Developing the 7 digital habits: Habit 5 – Digitally synergise


This is part 5 of a series of posts that were prompted by an article written by the Leading Edge Forum entitled The 7 Digital Habits of Highly Effective People. This time we are looking at Habit 5:

Digitally synergise – Foster your relationships and reputation online through collaborative tools in order to underline the Covey Synergise habit: “In relationships the whole is more than the sum of its parts”. Digitally, these are the habits of: being responsive in groups, liking other people’s content, sharing what you find of value with others (you are what you share) and not hording information (the Google rule of: Share everything, Hide nothing). Together all these great digitally enabled habits create more synergy in the workplace and in the market which will enhance your reputation and build trust with people.

I used to work in an environment where the primary security principle was “need to know” — the idea being that the way to stay secure was to only tell people what they needed to know. This had an interesting impact on the culture of that organisation, turning certain people into information power brokers and causing high levels of frustration when you found out that someone else knew something that would have been helpful to you. Whilst this approach may have been a somewhat effective way of reducing security exposure, it also created islands of knowledge and low levels of synergy.

In a world where information is increasingly open, having access to that information no longer provides a power base, thankfully. Our challenge with information is knowing what to look for and where to find it. That’s where the Digital Synergists come in. They share insights and provide connections in ways that increase the knowledge of the people with whom they interact. They use the collaborative tools available to them to foster relationships and enhance the knowledge of the community. Some people are masters at this and have a huge impact on certain communities. I’m not sure I have the skills to be able to tell you how to be one of them, but there are things that each of us can do.

Impact your community

Communities come in all sorts of shapes and sizes, and they are also represented differently across various collaboration tools. Whether we recognise it or not, we are all members of communities. We can either gain value by being active community members or we can choose to sit on the sidelines. Collaboration and synergy work best when there is two-way activity with input and responses.

We’ve talked already in this series about the need to extend our perspective outside our organisational boundaries and to extend our collaboration to people from suppliers, partners, customers and even competitors. Synergy will increasingly be achieved with those people outside of your organisation.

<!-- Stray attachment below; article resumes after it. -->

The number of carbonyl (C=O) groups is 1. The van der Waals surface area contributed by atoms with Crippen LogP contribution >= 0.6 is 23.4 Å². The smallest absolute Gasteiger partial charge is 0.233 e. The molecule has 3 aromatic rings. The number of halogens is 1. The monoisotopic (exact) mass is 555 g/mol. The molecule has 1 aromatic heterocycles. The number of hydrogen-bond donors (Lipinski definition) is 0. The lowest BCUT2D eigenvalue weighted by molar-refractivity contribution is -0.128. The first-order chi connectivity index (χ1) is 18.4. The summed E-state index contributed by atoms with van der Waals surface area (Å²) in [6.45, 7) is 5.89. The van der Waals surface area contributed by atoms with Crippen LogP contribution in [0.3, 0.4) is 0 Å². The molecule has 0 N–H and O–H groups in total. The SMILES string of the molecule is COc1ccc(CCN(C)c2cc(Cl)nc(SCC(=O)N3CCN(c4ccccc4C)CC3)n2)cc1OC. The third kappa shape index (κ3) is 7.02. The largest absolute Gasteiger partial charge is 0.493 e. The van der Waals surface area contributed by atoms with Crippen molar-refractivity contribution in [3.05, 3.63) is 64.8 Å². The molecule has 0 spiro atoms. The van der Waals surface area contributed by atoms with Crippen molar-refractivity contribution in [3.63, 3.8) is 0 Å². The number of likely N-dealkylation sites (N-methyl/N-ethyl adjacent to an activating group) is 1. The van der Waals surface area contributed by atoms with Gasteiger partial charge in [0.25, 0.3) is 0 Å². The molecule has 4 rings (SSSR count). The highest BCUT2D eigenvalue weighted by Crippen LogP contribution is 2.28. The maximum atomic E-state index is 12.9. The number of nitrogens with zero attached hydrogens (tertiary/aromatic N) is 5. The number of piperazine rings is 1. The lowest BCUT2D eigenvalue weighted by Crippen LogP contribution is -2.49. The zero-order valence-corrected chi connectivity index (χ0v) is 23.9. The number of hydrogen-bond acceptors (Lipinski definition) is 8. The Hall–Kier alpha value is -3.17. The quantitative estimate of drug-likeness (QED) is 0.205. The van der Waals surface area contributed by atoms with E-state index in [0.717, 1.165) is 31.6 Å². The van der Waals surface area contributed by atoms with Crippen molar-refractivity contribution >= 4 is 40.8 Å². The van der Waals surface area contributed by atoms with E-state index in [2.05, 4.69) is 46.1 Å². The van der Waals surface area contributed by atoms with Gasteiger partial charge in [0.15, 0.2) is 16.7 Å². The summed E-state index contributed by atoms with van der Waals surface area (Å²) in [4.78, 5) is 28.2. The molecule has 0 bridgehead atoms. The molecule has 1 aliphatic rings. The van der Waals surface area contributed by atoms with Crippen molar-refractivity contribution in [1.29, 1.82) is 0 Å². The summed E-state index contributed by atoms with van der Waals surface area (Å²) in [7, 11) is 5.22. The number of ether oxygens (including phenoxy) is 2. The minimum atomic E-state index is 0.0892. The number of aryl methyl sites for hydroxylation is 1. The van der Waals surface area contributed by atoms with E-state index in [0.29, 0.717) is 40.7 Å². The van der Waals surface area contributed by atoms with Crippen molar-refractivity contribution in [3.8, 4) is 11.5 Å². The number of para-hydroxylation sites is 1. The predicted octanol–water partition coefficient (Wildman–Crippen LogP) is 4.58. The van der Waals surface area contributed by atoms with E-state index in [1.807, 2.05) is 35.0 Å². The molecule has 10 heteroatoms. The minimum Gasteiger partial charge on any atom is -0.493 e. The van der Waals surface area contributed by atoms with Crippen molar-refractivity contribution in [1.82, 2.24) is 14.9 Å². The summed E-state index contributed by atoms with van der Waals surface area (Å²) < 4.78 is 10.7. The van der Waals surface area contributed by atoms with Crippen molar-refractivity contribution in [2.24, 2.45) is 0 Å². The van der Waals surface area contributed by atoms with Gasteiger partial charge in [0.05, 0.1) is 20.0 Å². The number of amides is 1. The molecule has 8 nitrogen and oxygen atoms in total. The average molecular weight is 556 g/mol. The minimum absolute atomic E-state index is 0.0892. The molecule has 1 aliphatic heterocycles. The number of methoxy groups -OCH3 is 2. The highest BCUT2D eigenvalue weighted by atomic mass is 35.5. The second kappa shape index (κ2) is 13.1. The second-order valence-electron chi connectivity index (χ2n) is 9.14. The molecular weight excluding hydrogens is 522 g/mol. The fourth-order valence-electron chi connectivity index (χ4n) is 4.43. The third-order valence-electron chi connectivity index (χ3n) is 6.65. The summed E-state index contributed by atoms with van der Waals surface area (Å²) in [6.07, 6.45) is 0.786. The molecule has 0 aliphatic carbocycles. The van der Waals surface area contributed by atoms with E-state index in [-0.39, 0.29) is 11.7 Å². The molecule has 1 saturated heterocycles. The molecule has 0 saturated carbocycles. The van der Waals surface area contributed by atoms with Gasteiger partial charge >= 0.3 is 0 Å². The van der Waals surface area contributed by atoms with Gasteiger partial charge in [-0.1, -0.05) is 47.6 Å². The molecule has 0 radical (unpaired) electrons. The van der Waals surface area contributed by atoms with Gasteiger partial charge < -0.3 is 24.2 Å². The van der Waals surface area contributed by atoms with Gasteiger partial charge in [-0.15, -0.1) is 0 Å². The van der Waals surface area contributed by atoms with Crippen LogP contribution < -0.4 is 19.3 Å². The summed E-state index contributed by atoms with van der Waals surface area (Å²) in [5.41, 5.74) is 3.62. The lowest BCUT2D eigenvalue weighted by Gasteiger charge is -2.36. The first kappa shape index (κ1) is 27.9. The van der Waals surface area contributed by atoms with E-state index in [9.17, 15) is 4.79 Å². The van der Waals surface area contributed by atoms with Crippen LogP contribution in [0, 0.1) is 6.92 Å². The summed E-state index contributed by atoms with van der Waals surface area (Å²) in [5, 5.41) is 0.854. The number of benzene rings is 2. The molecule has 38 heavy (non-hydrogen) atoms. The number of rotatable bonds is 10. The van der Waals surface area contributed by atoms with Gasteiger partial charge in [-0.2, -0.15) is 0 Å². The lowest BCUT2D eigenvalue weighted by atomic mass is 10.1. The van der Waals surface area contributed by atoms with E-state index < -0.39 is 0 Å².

This post is a bit less practical than the previous ones because the message is quite simple – contribute wherever your community is collaborating. If your community is collaborating on LinkedIn go there and post, like and comment. If your community is collaborating on Slack, go there. If your community is represented by a Twitter hashtag, contribute there. If your community is an internal one using Microsoft Teams, that’s the place to be.

You shouldn’t expect the rest of the community to come to you and you can’t expect to use a single collaboration tool. You need to get comfortable with how each of the collaboration tools work and contribute in a way that assists the community wherever it is, and it might exist in more than one place. I find it helpful to assume that a community already exists rather than start a new one which is generally the case. There are times when the community is so specific that I know an existing community can’t exist, but that’s not normally the case. Some communities have unwritten protocols in the way that they work which can sometimes be difficult to discern, but it’s normally worth sticking with a community and working through understanding the protocol. Most communities are welcoming places if you are adding value.

The best way of becoming a digital synergist is to practice. Although some communities require dedicated time, I find that one great way to contribute is to add the sharing of content to my Find 15 time which we described in Habit 1 – Seeking first to understand.


Graham Chastney is a senior principal technologist in DXC. He has worked in the arena of workplace technology for nearly 30 years, starting as a sysprog supporting IBM DISOSS and DEC All-in-1. Latterly Graham has been working with DXC’s customers to help them understand how they exploit the changing world of workplace technology. Graham lives with his family in the United Kingdom.

Twitter: @grahamchastney


  1. Susan Smoter says:

    I’ve been doing this for years – glad to know it has a name! Good blog. Thanks.


  1. […] So far in this series we’ve talked quite a bit about the changes that you can make in your own working practice to build a set of digital habits. We’ve talked about the tools and techniques available to enable us to understand what is going on around us. We each have a personal brand and we’ve talked about how we can proactively manage that. There are new techniques and tools available all the time and we’ve discussed how to keep a sharp edge and how to avoid all the distractions. We’ve even highlighted the role of the digital synergist. […]

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